Will AI Replace Expert Witnesses?
Fans of science fiction are familiar with the role that Artificial Intelligence (AI) might eventually play in our daily lives. Even in the present, machines are being programmed to simulate intelligence by learning, adapting, and making reasoned decisions that respond to new situations.
Self-driving cars create the illusion of intelligence because they use algorithms to make decisions based on constantly changing data. Doctors depend on AI to help them diagnose health conditions, a task that machines may eventually be able to perform more accurately than physicians and without their assistance. Electronic tutors help children learn by assessing whether a student is bored or struggling and by changing lessons to meet the student’s needs.
Some have suggested that lawyers and judges will eventually be replaced by AI counterparts. Legal reasoning might even by improved by removing bias and political leanings from the decision-making process.
Jurors cannot be replaced by machines without amending federal and state constitutional guarantees of jury trials. Whether it would be wise to remove human emotion from the process of rendering a verdict probably depends on how lawyers feel about humans.
Expert Witnesses and AI
Matthew Robert Bennett and Marcin Budka have been “investigating the potential for AI to study evidence in forensic science.” Their results have been mixed. Focusing on the ability of AI to analyze footprint evidence, they found that the AI “was better at assessing footprints than general forensic scientists, but not better than specific footprint experts.”
Footwear imprints are commonly found at crime scenes. The FBI contends that “footwear impression evidence often provides an important link between the suspect and the crime scene.”
Forensic investigators gather shoeprint or footprint evidence at crime scenes. Forensic experts then offer opinions about their source. Scientists warn that prints found at crime scenes are often of low quality and that methods used to take impressions of the prints may change their characteristics. “For this reason, there will always be some uncertainty concerning whether a suspect’s shoe truly matches the crime scene print, or if the match is simply a false positive.”
Training an AI to Be an Expert
Footprint experts may be able to determine a suspect’s height, weight, and gender from the size of his or her footprints. However, Bennet and Budke determined that podiatrists have a 50% success rate when they determine gender based on footprints — the same success rate that guessing would produce.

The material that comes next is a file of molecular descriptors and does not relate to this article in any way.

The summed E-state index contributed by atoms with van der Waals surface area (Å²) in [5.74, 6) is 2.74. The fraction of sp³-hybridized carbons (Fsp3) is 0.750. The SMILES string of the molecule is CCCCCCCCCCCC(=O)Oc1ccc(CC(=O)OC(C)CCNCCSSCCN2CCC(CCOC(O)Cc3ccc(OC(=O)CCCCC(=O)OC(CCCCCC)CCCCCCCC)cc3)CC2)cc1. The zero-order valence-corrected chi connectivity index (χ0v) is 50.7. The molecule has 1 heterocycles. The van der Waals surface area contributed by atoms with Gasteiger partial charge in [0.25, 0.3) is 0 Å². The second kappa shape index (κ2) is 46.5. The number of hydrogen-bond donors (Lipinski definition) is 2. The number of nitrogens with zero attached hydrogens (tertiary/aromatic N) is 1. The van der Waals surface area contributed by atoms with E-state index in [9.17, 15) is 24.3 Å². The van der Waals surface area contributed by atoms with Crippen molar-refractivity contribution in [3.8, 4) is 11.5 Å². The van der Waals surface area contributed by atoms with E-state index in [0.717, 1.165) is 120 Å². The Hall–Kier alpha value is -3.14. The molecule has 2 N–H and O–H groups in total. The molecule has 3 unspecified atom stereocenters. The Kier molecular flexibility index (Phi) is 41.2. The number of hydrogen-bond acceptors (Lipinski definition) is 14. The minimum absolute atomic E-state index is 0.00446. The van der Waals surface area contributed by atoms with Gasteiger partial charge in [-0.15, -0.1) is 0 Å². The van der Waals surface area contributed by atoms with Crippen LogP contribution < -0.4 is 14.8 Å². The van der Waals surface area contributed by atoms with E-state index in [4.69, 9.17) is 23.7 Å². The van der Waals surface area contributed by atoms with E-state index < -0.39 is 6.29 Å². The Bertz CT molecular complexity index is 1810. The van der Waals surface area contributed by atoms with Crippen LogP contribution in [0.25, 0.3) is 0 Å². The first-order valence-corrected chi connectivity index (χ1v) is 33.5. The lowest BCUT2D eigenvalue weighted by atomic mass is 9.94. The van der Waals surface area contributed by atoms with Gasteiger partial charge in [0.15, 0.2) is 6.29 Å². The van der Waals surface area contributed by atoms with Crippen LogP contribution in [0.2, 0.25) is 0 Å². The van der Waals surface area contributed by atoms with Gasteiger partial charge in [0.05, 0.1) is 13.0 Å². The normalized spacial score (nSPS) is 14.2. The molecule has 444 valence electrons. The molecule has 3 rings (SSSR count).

Bennet and Budke trained an AI to perform the same task. The AI arrived at a correct conclusion about gender 90% of the time.
Shoeprint experts rely on experience and databases to identify the make of a suspect’s shoe. Bennet and Budke concluded that true experts are rarely mistaken in their identification. Unfortunately, there are few true footwear experts in the UK, where Bennet and Budke conducted their study.
Forensic investigators and police detectives make use of the UK’s extensive database of footwear and shoeprints. They are much less successful than experts at identifying footwear from shoeprints. Bennet and Budke tried to determine whether an AI could do a better job.
They trained a second AI to identify the make and model of footwear from black and white photographs of shoeprint impressions. They ran several trials with casual database users and discovered that their success rate varied from 22% to 83%. When they ran the same trials with their AI, the success rate varied from 60% to 91%.
The AI was better than database users who were not among the UK’s elite footwear experts, but still had a significant error rate. Actual footwear experts performing the same trial were nearly always right. The lesson learned is that AI isn’t yet ready to supplant human experts, at least when it comes to footwear identification — and that detectives who fancy themselves to be experts are not remotely qualified to render accurate opinions.
AI in Court
Perhaps R2D2 will one day be allowed to testify as an expert witness. At present, courts don’t need to grapple with the ability of an AI to swear an oath. As filtered through human witnesses, however, evidence created by an AI can influence the outcome of trials.
ExpertPages recently discussed the perils of relying on ShotSpotter, a form of AI that uses algorithms to deduce the location of loud noises that it identifies (not always correctly) as gunshots. Even if the accuracy of ShotSpotter were a given, the ability of humans to tweak the results that algorithms produce raises questions about the reliability of ShotSpotter. Investigations by journalists have “identified a number of serious flaws in using ShotSpotter as evidentiary support for prosecutors.”
Apart from the potential unreliability of human witnesses who present the conclusions drawn by AI, the accuracy of an AI’s conclusions depends on the reliability of the algorithm that teaches the AI to “think.” The creators of AI generally claim a proprietary interest in the algorithms, refusing to open them for inspection by an opposing party. That makes “trust us” the common fallback position of human witnesses who explain how an AI reached its conclusions.
In cases that depend on evidence generated by an AI, opposing parties may need to hire an AI expert. The expert will likely have a background in computer science or information technology but might need to work with a second expert who has specialized knowledge of biomechanics, e-commerce, or a variety of other disciplines, such as footwear recognition or acoustics. While the goal of AI is to improve the human condition by allowing computers to arrive at faster and more accurate conclusions than humans, the present reality is that human experts are often needed to testify about the flaws in AI decision-making.